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New College of Communication lacks communication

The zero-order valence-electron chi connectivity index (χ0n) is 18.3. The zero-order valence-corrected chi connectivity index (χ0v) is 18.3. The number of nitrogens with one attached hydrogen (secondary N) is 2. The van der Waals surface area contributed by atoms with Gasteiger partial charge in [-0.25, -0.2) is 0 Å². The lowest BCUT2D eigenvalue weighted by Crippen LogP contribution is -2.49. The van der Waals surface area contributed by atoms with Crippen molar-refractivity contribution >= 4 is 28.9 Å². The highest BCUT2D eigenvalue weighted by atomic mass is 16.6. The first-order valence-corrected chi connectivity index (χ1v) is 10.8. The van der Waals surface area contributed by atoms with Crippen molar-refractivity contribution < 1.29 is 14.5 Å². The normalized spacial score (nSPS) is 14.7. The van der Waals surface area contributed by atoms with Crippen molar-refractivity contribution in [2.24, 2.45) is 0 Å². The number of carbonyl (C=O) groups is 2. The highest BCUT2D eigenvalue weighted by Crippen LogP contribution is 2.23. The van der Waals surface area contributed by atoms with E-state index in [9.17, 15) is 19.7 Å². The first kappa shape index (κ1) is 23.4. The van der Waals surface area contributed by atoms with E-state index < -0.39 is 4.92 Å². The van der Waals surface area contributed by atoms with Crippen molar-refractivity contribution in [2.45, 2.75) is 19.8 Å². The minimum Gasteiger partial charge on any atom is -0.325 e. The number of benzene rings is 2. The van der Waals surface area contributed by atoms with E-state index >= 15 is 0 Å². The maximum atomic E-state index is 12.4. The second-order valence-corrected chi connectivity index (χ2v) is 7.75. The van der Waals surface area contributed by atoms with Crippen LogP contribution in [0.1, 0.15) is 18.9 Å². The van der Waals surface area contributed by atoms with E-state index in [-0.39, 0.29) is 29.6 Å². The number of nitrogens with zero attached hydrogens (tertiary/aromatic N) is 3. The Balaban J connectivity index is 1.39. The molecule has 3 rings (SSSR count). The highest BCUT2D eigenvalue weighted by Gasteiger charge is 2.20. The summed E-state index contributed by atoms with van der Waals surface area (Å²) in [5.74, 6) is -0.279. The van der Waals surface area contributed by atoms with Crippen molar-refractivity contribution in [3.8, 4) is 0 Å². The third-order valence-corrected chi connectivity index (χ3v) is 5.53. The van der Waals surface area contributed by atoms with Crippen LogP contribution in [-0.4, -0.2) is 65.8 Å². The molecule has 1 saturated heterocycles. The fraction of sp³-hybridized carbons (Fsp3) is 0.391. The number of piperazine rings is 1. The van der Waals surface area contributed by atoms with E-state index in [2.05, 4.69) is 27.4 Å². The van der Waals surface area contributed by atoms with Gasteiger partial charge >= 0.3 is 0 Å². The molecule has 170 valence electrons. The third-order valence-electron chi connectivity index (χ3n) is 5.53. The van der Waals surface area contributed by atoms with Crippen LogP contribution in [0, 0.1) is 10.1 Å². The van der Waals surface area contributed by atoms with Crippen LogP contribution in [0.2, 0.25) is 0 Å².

Earlier this week, hundreds of students gathered in Jubilee Auditorium for the convocation of the new College of Communication and the Arts. Guided by luminaries, we walked in scattered packs across the Green and ignited plastic candle stubs as a school to signify a new start. In the fall evening breeze, plastic collapsible tables that once held crisp new T-shirts stood bare, greeting the final arriving students, a stark contrast to the jubilant atmosphere across campus in the auditorium. In the dark, eerily lit driveway in front of the University Center, as we arrived at our final destination we wondered, what’s next? What is next? And from a student perspective, what does it all mean? Ample rumors abound of new classes, a new core and even new resources, but what is the timeframe and who will reap these new benefits? In the paper this week announces an anticipated renovation of Mooney Hall as a part of a campus “Master Plan,” but the University at this time will not release further information of the changes. As registration approaches quickly, the question arises of whether there will be new courses or new requirements. The lack of information reflects the process of the college. Although The Setonian reported on initial discussion of the proposed school, the announcement came as somewhat of a shock. As students, we understand that this is an amazing opportunity with our best interest in mind, but we can’t help but wonder, what other surprises are hiding down the line? The fact is, the definitive information students have of the new college right now seems like hearsay. Seniors are resentful of the fact that we will not be here to enjoy the promised land of opportunity associated with this new title. We keep asking questions like, what will these new resources be? Although we are grateful for the recognition and the hard work that went into the formation of the college, transparency moving forward would help us feel like a part of the process. Right now many questions remain, specifically as convocation marked the official formation, we ask, what’s next?


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